Whether you’re lucky enough to have your own garden or not, renting an allotment can enable you to have a regular, fresh supply of fruit and vegetables, help the environment and meet new people in your local community.


First preparing and then maintaining your allotment is also a great way to stay active and engage in a rewarding ongoing project. Keep reading to find out more about what an allotment is, why they’re so popular and how you can apply to rent your very own patch.

What is an allotment?

Allotments are small areas of land, rented to individuals by private or local authority landlords, for the purpose of growing fruit, vegetables and flowers. The size of an allotment is usually measured in ‘rods’, and while there is no set size – a typical allotment will usually measure around 10 rods, which is equivalent to 250 square metres, or the size of a doubles tennis court.

People typically apply to rent allotments in local or surrounding areas, as they will need tending to regularly, so must be easy to get to. Many councils will request that those renting allotments don’t drive to their plot, to help reduce their carbon footprint. For this reason, plot tenants often keep their tools and gardening equipment in a secure shed or lockable box on site, so that they don’t have to carry them back and forth with every visit.

Why are allotments so popular?

There are approximately 330,000 allotment plots in England, with the vast majority belonging to local councils and The National Trust. It is believed that allotments have been around hundreds of years since anglo-saxon times, when they were given to the poor to allow them to grow food for their families.

Since then, the culture of allotments has changed and is now an appealing option to people of all ages and backgrounds. This is largely driven by the growing concern over the large distance that our fruit and vegetables travel before reaching our plates, and the pesticides and chemicals used to grow crops on many farms. Allotments have also become more popular as a result of TV programmes like Channel 4’s River Cottage, and popular TV chefs like Jamie Oliver, spreading the ‘Grow your own’ message. The recent pandemic has also encouraged more people to think creatively about where they can get their fresh fruit and vegetables from – with many people describing their allotment as a “lifeline” during lockdown when supermarkets experienced a surge in demand, and farm workers were in short supply.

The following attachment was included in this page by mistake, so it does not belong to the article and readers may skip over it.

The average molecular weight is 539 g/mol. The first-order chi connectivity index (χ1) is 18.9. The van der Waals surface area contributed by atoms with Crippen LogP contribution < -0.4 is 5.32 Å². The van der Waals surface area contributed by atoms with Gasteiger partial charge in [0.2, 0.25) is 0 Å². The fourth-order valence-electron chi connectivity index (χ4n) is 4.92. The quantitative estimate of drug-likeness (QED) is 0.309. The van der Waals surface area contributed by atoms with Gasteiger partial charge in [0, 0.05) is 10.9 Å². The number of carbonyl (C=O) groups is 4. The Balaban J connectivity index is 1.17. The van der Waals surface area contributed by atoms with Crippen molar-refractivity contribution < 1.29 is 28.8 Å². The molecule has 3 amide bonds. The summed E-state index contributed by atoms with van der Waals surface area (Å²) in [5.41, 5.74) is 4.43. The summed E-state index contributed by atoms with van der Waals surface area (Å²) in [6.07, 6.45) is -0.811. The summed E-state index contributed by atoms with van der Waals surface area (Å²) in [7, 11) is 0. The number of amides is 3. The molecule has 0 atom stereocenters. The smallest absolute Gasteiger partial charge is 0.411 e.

What are the benefits of having an allotment?

There are numerous mental and physical benefits to having your own allotment. These include:

Staying active

Looking after an allotment can be quite hard work physically, making it a great form of exercise. When you first take over an allotment, it will be in the state that the previous owner left it in so you might find yourself inheriting an overgrown plot that
needs clearing of weeds, woody plants and other debris. This can require a lot of digging, lifting and carrying (and possibly the help
of a friend or family member!) Once you’ve cleared your plot, there’s still plenty of planting, water and ongoing maintenance to do – which will all keep you moving. Walking back and forth to your allotment several times a week can also help to increase your activity levels.

Sense of community

Owning an allotment can be a gateway to making some new local friends. Chances are, you’ll regularly bump into your allotment neighbours when you arrive to tend to your plot, and because you already have something in common, conversations will often happen quite naturally. Watch warm smiles and a friendly wave grow into friendship, alongside your crops and flowers.